Rumsfeld visits Stryker Brigade wives
FAIRBANKS, Alaska – In a lively but polite give-and-take, Defense Secretary Donald Rumsfeld fielded questions Saturday from wives and other family members of Alaska-based soldiers whose combat tours in Iraq were abruptly extended just as they prepared to return home this month.
“It is something we don’t want to do,” Rumsfeld told several hundred family members who gathered in a gymnasium at nearby Ft. Wainwright, home of the 172nd Stryker Brigade. The unit’s deployment to Iraq was extended by up to four months to bolster U.S. firepower in the Baghdad area.
“But in this case we had to,” he added, referring to the decision made in late July to extend the 172nd.
Asked whether the Army was preparing another brigade to take over for the 172nd in case the intended improvements in Baghdad are not achieved by mid-December, Rumsfeld said he could make no promises.
“I wish I had a magic wand and the power to say yes. I don’t,” he said. “I will do everything in the world I can do to see that they are not extended beyond the 120 days.”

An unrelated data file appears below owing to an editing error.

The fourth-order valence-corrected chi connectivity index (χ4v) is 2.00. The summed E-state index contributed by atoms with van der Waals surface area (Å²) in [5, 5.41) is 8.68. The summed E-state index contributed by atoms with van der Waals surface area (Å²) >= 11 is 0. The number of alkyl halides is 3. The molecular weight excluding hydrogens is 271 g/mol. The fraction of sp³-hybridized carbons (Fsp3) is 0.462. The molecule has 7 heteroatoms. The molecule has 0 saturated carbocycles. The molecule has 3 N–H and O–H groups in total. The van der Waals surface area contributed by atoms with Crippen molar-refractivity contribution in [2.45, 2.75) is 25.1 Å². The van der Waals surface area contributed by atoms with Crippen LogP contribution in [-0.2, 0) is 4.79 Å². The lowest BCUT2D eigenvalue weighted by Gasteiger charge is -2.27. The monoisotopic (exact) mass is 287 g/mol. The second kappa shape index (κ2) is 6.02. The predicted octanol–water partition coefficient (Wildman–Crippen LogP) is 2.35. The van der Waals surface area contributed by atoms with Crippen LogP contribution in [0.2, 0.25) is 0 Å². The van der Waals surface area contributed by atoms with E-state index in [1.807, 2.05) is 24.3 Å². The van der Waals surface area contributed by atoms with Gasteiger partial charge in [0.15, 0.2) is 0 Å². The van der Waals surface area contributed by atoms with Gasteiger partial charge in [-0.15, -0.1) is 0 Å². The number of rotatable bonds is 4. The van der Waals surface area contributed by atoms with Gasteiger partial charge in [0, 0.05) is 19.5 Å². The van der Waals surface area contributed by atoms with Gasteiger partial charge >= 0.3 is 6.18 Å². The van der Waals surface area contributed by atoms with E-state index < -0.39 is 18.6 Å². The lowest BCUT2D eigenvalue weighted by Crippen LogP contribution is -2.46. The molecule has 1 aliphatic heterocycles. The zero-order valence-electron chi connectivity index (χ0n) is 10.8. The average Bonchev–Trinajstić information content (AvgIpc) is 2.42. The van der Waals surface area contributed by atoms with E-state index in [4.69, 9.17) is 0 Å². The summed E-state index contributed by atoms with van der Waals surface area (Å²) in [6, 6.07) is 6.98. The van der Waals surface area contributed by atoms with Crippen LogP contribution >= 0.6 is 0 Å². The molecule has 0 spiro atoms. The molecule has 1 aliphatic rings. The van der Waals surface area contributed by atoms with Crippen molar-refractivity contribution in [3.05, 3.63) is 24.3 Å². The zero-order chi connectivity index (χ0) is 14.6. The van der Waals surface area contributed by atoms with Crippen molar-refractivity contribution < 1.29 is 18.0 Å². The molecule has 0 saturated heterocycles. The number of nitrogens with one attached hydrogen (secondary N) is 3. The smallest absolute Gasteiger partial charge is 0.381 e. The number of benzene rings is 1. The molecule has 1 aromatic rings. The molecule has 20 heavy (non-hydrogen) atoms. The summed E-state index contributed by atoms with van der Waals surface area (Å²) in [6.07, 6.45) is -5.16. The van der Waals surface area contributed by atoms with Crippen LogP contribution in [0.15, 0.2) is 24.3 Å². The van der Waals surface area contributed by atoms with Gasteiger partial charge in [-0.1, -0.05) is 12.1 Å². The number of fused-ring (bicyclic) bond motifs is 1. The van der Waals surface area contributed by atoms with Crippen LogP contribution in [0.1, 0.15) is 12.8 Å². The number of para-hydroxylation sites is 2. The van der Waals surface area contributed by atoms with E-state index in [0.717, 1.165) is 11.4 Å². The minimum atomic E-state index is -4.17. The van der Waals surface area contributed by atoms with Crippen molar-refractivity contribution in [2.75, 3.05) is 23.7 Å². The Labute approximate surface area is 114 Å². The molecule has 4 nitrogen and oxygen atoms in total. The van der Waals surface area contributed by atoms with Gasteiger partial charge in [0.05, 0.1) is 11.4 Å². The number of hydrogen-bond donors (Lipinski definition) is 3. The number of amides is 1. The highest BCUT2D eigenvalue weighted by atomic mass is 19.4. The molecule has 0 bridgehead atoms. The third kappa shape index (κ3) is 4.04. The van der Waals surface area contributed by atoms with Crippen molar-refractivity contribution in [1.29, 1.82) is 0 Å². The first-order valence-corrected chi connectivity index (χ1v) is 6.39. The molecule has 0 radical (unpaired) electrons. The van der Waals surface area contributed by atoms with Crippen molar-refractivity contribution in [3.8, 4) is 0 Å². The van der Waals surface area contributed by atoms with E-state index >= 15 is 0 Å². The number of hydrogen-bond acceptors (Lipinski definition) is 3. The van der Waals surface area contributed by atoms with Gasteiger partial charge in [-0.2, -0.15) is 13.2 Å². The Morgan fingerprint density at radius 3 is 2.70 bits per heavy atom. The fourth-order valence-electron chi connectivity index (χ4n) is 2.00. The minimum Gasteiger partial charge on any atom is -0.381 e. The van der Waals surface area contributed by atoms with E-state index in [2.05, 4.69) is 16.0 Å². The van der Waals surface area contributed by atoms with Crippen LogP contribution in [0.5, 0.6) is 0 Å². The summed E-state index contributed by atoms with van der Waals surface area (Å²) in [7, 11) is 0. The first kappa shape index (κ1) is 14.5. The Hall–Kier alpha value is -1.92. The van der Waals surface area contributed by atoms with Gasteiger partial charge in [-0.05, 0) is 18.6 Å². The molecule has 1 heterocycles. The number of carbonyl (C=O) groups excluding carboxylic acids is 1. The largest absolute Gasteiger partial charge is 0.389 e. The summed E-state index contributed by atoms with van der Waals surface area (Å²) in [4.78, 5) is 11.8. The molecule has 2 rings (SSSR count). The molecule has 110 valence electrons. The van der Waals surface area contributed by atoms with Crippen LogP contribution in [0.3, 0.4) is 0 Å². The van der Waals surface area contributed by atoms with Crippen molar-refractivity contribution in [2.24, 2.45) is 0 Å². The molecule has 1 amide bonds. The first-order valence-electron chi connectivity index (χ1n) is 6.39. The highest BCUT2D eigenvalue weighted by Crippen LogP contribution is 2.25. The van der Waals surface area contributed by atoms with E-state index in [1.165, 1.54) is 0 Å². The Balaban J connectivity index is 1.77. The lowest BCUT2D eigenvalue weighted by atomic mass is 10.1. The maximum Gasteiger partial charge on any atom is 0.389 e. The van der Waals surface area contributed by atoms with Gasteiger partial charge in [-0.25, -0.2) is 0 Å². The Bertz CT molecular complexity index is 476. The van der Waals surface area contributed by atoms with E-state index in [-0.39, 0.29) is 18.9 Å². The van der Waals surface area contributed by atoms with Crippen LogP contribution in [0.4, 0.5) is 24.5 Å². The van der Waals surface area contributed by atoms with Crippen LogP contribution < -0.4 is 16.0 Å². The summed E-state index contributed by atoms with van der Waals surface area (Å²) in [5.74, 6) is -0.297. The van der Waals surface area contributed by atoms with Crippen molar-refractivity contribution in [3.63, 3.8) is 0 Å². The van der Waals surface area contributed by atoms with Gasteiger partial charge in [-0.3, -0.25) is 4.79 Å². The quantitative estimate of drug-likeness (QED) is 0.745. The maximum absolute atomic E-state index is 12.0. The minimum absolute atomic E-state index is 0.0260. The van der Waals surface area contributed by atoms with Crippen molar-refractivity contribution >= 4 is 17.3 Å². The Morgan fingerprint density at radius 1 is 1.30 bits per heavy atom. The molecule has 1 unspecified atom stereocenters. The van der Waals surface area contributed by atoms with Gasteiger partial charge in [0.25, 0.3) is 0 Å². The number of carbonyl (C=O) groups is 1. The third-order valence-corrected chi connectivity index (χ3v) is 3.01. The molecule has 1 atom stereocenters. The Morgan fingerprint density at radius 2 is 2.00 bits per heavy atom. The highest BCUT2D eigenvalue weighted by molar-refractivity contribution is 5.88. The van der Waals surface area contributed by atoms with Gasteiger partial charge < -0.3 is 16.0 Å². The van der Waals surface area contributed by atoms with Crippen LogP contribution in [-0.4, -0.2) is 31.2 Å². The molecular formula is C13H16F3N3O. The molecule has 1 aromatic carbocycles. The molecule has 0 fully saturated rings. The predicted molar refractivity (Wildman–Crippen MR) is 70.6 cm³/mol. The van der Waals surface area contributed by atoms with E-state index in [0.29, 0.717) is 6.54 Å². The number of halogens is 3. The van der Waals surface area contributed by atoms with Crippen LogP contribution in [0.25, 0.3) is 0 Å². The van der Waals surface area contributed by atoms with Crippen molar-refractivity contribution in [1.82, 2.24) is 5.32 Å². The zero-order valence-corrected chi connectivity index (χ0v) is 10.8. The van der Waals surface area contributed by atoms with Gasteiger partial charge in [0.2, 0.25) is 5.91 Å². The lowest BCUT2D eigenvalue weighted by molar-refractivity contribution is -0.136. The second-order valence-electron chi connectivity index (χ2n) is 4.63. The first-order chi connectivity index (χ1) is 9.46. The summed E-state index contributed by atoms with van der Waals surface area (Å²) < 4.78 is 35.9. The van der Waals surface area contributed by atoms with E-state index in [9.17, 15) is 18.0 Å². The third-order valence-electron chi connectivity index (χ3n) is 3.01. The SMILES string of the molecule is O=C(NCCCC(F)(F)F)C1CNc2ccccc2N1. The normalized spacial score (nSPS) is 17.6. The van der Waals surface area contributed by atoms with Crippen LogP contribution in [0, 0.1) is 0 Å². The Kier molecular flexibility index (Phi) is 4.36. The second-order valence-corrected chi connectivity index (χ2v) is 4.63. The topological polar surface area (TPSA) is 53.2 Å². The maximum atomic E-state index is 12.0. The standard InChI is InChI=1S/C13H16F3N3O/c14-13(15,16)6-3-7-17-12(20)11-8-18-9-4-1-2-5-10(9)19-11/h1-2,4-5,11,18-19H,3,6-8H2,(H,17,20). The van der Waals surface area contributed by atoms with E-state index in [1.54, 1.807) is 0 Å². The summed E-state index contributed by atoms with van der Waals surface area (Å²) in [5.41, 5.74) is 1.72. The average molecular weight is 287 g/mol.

Reporters, including five who traveled with Rumsfeld from Washington, D.C., were not permitted to cover his meeting with the family members, which lasted about an hour. But a wife who made a videotape of the event showed it to reporters afterward.
One wife asked Rumsfeld why the 172nd was doing house-to-house searches in Baghdad instead of the kinds of combat operations they are trained to perform. Rumsfeld disputed her assertion, saying that 95 percent of the house-clearing operations are being done by Iraqi troops.
In an interview during his flight to Fairbanks, Rumsfeld said he saw no reason for the soldiers or their families to be angry at him.
“I don’t put it in that context,” he said. “These people are all volunteers. They all signed up. They all are there doing what they’re doing because they want to do it. They’re proud of what they do. They do it very, very well.”
Asked why reporters would not be permitted to cover his meeting with the family members, Rumsfeld at first replied, “I don’t have any idea. I haven’t addressed the subject.” Later he said he makes it a practice to make all family meetings private.
A newly formed Alaska chapter of the Military Families Speak Out group issued a statement in Fairbanks saying it would make a public call for the Bush administration to bring home the 172nd and all other U.S. troops. It quoted Jennifer Davis, of Anchorage, whose husband is a member of the 172nd.
“I am totally frustrated, disappointed and heartbroken,” she said in the statement. “Just when I thought we were going to be able to resume a ‘normal’ life and when I thought the nightmare was over, the nightmare was extended.”
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